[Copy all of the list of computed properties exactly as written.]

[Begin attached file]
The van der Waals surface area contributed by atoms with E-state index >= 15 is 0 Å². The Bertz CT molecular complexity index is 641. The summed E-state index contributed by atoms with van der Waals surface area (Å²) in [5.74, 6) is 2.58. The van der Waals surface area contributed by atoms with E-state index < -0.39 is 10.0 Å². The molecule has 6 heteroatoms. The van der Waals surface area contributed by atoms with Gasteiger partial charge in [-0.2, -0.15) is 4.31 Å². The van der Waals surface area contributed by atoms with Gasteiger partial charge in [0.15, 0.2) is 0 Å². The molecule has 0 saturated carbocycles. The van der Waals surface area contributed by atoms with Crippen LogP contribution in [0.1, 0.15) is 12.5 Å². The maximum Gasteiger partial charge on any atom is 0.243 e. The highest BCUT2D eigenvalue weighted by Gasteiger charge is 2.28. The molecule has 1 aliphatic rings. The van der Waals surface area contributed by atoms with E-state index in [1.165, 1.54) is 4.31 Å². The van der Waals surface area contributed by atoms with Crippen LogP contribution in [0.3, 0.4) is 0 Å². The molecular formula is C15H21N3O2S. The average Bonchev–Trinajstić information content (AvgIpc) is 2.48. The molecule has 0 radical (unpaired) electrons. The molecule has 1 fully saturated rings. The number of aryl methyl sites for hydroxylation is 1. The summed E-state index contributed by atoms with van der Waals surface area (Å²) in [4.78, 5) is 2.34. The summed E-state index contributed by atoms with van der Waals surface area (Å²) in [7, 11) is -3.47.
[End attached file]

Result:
The van der Waals surface area contributed by atoms with E-state index >= 15 is 0 Å². The Bertz CT molecular complexity index is 641. The summed E-state index contributed by atoms with van der Waals surface area (Å²) in [5.74, 6) is 2.58. The van der Waals surface area contributed by atoms with E-state index < -0.39 is 10.0 Å². The molecule has 6 heteroatoms. The van der Waals surface area contributed by atoms with Gasteiger partial charge in [-0.2, -0.15) is 4.31 Å². The van der Waals surface area contributed by atoms with Gasteiger partial charge in [0.15, 0.2) is 0 Å². The molecule has 0 saturated carbocycles. The van der Waals surface area contributed by atoms with Crippen LogP contribution in [0.1, 0.15) is 12.5 Å². The maximum Gasteiger partial charge on any atom is 0.243 e. The highest BCUT2D eigenvalue weighted by Gasteiger charge is 2.28. The molecule has 1 aliphatic rings. The van der Waals surface area contributed by atoms with E-state index in [1.165, 1.54) is 4.31 Å². The van der Waals surface area contributed by atoms with Crippen LogP contribution in [0.3, 0.4) is 0 Å². The molecular formula is C15H21N3O2S. The average Bonchev–Trinajstić information content (AvgIpc) is 2.48. The molecule has 0 radical (unpaired) electrons. The molecule has 1 fully saturated rings. The number of aryl methyl sites for hydroxylation is 1. The summed E-state index contributed by atoms with van der Waals surface area (Å²) in [4.78, 5) is 2.34. The summed E-state index contributed by atoms with van der Waals surface area (Å²) in [7, 11) is -3.47.